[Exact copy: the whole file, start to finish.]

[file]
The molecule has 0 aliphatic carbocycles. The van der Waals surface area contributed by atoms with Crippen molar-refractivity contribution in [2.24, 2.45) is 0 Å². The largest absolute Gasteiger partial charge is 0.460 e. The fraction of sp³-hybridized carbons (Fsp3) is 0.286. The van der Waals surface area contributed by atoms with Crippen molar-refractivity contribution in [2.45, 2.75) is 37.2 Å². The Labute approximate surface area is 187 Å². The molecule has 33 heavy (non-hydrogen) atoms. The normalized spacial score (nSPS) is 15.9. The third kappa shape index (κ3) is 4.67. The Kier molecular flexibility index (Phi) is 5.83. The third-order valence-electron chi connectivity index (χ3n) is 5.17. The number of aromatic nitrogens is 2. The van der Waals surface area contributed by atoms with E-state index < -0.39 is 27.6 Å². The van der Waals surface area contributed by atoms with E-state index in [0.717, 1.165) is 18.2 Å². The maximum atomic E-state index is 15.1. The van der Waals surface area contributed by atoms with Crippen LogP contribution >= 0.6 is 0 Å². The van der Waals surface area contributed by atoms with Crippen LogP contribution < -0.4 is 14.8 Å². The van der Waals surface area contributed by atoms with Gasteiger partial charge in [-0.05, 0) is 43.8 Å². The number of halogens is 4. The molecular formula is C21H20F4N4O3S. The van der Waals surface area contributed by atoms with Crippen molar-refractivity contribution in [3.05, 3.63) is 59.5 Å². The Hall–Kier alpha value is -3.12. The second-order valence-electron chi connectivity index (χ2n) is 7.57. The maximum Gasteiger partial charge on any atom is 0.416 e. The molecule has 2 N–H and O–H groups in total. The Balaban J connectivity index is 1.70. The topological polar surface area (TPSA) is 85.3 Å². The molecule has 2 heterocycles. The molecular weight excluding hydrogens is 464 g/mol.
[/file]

The molecule has 0 aliphatic carbocycles. The van der Waals surface area contributed by atoms with Crippen molar-refractivity contribution in [2.24, 2.45) is 0 Å². The largest absolute Gasteiger partial charge is 0.460 e. The fraction of sp³-hybridized carbons (Fsp3) is 0.286. The van der Waals surface area contributed by atoms with Crippen molar-refractivity contribution in [2.45, 2.75) is 37.2 Å². The Labute approximate surface area is 187 Å². The molecule has 33 heavy (non-hydrogen) atoms. The normalized spacial score (nSPS) is 15.9. The third kappa shape index (κ3) is 4.67. The Kier molecular flexibility index (Phi) is 5.83. The third-order valence-electron chi connectivity index (χ3n) is 5.17. The number of aromatic nitrogens is 2. The van der Waals surface area contributed by atoms with E-state index < -0.39 is 27.6 Å². The van der Waals surface area contributed by atoms with E-state index in [0.717, 1.165) is 18.2 Å². The maximum atomic E-state index is 15.1. The van der Waals surface area contributed by atoms with Crippen LogP contribution >= 0.6 is 0 Å². The van der Waals surface area contributed by atoms with Crippen LogP contribution < -0.4 is 14.8 Å². The van der Waals surface area contributed by atoms with Gasteiger partial charge in [-0.05, 0) is 43.8 Å². The number of halogens is 4. The molecular formula is C21H20F4N4O3S. The van der Waals surface area contributed by atoms with Crippen molar-refractivity contribution in [3.05, 3.63) is 59.5 Å². The Hall–Kier alpha value is -3.12. The second-order valence-electron chi connectivity index (χ2n) is 7.57. The maximum Gasteiger partial charge on any atom is 0.416 e. The molecule has 2 N–H and O–H groups in total. The Balaban J connectivity index is 1.70. The topological polar surface area (TPSA) is 85.3 Å². The molecule has 2 heterocycles. The molecular weight excluding hydrogens is 464 g/mol.